'The Shirley Letters': A Critical Analysis

5 Pages Posted: 21 Jan 2012 Last revised: 2 Mar 2012

See all articles by DiMarkco Stephen Chandler

DiMarkco Stephen Chandler

Claremont Graduate University; California State University, Northridge

Date Written: January 20, 2012

Abstract

“The Shirley Letters” are a collection of 24 epistles written by Dame Shirley to her sister Molly in New England between September 1851 and November 1852. Based on the contents of each letter, it appears that Dame Shirley (Louise A.K.S. Clappe), hereafter referred to as Louise Clappe, has laboriously attempted to convey a clear picture of her experience in California during its early Gold Rush beginnings and Statehood. Thus, it can be said that the circumstances that primarily contributed to the inception of these letters was the California Gold Rush, which resulted in the relocation of thousands of settlers from cities within and outside the United States, one of which was Louise Clappe. Given this backdrop, this essay will examine those events, described in Louise Clappe’s letters that adequately demonstrate the historical significance these collections of epistles represent.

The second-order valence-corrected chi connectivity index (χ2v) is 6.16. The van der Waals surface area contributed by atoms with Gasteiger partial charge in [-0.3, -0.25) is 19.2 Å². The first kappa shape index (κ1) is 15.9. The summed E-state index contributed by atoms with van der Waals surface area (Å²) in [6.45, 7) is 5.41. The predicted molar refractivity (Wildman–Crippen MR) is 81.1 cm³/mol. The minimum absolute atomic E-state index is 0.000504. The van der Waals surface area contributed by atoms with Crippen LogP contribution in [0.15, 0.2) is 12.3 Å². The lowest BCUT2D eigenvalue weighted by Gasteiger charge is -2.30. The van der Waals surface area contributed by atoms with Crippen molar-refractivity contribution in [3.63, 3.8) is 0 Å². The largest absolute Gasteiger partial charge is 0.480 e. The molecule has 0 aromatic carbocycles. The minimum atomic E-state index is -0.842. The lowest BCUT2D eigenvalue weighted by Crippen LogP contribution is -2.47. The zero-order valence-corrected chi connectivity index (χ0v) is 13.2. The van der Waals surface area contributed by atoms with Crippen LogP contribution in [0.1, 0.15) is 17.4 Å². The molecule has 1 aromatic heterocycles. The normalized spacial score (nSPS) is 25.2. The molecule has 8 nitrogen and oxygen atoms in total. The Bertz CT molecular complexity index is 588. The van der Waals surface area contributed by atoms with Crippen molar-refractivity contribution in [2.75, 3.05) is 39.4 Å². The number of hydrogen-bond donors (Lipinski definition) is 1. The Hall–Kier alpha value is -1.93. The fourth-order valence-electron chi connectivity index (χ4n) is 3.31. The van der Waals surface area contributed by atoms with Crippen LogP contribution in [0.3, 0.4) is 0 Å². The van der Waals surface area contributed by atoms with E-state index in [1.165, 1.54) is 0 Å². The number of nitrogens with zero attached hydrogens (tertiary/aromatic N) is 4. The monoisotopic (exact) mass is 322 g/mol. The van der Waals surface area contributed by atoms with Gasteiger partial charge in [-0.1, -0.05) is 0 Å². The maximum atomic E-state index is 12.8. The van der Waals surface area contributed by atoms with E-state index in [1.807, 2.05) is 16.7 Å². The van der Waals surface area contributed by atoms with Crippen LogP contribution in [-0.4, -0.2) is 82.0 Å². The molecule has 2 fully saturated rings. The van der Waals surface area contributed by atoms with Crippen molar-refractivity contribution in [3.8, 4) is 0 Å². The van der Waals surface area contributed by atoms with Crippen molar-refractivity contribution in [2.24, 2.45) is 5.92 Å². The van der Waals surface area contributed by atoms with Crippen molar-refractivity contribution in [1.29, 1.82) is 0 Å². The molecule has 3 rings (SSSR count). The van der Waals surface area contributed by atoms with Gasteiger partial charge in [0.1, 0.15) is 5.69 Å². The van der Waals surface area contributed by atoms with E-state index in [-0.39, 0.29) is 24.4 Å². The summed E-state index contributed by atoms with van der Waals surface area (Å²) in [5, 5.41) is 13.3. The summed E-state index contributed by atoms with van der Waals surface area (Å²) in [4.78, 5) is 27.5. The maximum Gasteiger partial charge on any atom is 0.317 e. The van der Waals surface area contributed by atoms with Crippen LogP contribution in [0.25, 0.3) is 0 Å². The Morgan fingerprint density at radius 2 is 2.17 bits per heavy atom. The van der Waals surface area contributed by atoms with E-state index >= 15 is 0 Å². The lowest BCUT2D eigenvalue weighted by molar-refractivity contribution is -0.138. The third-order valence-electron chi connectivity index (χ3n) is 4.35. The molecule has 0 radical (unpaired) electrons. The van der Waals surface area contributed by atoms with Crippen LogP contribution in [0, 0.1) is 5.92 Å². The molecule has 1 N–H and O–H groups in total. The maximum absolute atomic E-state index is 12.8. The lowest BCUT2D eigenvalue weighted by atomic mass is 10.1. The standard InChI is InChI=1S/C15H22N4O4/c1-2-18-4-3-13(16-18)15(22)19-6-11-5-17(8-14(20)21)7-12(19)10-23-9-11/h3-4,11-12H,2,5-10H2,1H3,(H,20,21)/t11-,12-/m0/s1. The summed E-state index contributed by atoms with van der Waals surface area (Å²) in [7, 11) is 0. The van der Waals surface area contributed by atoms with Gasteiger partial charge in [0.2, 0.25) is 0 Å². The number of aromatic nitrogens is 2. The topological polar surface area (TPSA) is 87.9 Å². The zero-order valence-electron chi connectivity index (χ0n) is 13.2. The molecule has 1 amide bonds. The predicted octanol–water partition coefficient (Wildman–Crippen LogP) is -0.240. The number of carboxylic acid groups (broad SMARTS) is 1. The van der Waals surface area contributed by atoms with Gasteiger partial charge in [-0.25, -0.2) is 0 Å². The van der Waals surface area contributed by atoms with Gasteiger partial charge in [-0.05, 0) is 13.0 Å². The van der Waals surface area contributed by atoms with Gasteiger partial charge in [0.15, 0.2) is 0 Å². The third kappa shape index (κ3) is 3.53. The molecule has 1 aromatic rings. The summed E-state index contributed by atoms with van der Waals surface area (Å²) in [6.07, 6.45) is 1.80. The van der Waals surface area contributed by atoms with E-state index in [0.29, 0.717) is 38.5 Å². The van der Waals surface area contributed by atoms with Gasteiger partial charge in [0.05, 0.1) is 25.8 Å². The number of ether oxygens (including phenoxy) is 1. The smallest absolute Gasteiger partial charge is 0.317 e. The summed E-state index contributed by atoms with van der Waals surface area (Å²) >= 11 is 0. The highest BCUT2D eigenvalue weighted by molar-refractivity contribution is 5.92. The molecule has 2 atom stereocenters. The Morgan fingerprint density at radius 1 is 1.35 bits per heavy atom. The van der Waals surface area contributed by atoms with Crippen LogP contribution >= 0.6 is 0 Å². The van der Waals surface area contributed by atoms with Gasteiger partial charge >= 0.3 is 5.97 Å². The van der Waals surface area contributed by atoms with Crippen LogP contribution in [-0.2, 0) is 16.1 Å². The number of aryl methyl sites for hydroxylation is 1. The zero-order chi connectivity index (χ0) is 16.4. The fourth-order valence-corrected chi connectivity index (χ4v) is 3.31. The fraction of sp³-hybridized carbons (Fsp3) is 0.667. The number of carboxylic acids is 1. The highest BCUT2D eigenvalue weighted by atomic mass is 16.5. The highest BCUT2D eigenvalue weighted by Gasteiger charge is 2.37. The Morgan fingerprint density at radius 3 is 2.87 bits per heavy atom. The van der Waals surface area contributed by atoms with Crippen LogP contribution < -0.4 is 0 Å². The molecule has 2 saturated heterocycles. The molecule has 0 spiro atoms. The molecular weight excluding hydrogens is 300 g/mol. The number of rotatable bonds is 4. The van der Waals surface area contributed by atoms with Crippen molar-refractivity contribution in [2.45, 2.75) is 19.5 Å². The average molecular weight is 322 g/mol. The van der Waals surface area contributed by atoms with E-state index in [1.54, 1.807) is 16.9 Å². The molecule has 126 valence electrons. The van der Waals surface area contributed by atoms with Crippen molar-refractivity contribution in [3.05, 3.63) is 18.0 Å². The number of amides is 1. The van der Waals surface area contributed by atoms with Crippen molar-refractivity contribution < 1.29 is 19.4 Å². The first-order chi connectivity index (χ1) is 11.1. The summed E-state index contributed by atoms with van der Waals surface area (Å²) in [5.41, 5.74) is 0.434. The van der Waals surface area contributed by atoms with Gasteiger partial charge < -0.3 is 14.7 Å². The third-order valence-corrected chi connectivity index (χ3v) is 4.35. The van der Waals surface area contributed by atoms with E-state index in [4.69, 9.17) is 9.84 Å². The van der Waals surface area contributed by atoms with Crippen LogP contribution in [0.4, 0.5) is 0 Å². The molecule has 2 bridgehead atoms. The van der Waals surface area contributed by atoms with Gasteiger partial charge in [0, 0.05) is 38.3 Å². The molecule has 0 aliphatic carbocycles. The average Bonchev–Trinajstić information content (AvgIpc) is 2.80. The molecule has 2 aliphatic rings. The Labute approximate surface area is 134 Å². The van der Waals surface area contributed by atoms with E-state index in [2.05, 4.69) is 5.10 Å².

Keywords: history, gold rush, California, Letters, Epistles, Dame Shirley, New England

Suggested Citation

Chandler, DiMarkco Stephen, 'The Shirley Letters': A Critical Analysis (January 20, 2012). Available at SSRN: https://ssrn.com/abstract=1988626 or http://dx.doi.org/10.2139/ssrn.1988626

DiMarkco Stephen Chandler (Contact Author)

Claremont Graduate University ( email )

150 E. Tenth Street
Claremont, CA 91711
United States

California State University, Northridge ( email )

18111 Nordoff Street
Northridge, CA 91330
United States

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